MarketWatch First Take
Bank of America CEO just can't win9/20/12 12:47 PM ET (MarketWatch)
Corrects the name of Sandy Weill's employer.
SAN FRANCISCO (MarketWatch) -- No wonder no one wanted to run
Four years after it was bailed out, the bank is again looking to slash costs. This time it's aiming to cut 16,000 jobs it had promised to eliminate by the end of the year.
Chief Executive Brian Moynihan has the unenviable task of scaling down the sprawl built by Ken Lewis, who exited at the end of 2009. Lewis got to run B. of A. (BAC) in the overleveraged days when acquisitions were relatively low-risk propositions.
Lewis's mistake was realizing too late how the financial crisis had changed the landscape. When he tried to get out of buying Merrill Lynch & Co. at the end of 2008, regulators leaned on him to follow through on the deal. His failure to force the issue was the final nail in his career. He was gone in a year.
Moynihan wasn't the first choice to clean up the mess. Speculation swirled that Robert Diamond of
Moynihan was a general counsel at Fleet Boston, one of Lewis's acquisitions in better times. He didn't have a a bad reputation, but he wasn't seen as the second coming of Dimon, either.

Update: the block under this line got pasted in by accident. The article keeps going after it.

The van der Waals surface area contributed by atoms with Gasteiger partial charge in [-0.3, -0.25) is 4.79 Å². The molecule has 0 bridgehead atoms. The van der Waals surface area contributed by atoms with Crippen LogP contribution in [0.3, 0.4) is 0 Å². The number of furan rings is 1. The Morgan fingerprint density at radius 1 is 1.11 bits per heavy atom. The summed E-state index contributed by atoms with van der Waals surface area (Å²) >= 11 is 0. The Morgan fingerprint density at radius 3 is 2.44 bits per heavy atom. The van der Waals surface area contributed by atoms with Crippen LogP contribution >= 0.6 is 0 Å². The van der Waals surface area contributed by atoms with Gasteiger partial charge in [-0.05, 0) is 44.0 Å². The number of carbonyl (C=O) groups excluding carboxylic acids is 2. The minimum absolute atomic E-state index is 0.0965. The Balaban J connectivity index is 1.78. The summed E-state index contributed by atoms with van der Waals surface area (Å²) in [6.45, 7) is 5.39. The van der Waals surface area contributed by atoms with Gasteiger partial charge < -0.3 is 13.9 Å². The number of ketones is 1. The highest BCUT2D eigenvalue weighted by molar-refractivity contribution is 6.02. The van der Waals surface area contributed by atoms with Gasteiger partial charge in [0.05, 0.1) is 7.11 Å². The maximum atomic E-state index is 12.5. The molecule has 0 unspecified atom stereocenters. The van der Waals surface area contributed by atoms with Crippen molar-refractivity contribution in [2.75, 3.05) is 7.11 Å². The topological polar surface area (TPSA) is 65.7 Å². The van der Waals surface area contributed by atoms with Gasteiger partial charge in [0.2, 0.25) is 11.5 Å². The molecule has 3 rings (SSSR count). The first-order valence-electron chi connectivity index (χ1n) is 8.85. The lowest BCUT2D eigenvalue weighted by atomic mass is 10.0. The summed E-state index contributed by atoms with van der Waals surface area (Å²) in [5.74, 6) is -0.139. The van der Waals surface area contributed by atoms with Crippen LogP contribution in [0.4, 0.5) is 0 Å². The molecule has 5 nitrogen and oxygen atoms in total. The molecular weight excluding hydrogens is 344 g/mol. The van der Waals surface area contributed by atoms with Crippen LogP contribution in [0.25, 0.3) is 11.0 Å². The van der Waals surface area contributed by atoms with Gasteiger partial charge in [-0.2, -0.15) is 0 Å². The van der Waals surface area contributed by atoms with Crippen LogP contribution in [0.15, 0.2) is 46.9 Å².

Disappointment washed over the investment community. And Moynihan didn't let them down at first. He produced gaffe after gaffe in word and deed. Anyone remember the $5 monthly debit-card fee?
But in the past three years, he has scaled the bank down. Revenue has fallen by more than 50%. Moynihan has settled lawsuits over the bank's legacy practices in the mortgage markets. He's done all this amid withering criticism of the bank and in the face of Occupy protests.
Job cuts are never popular, but at this point Moynihan has to be numb. Almost nothing he does is going to be well-received. Even the stock didn't respond well to the cuts. He's the Charlie Brown of too-big-to-fail banking.
Moynihan may not have been the best man for the job. But he's doing it.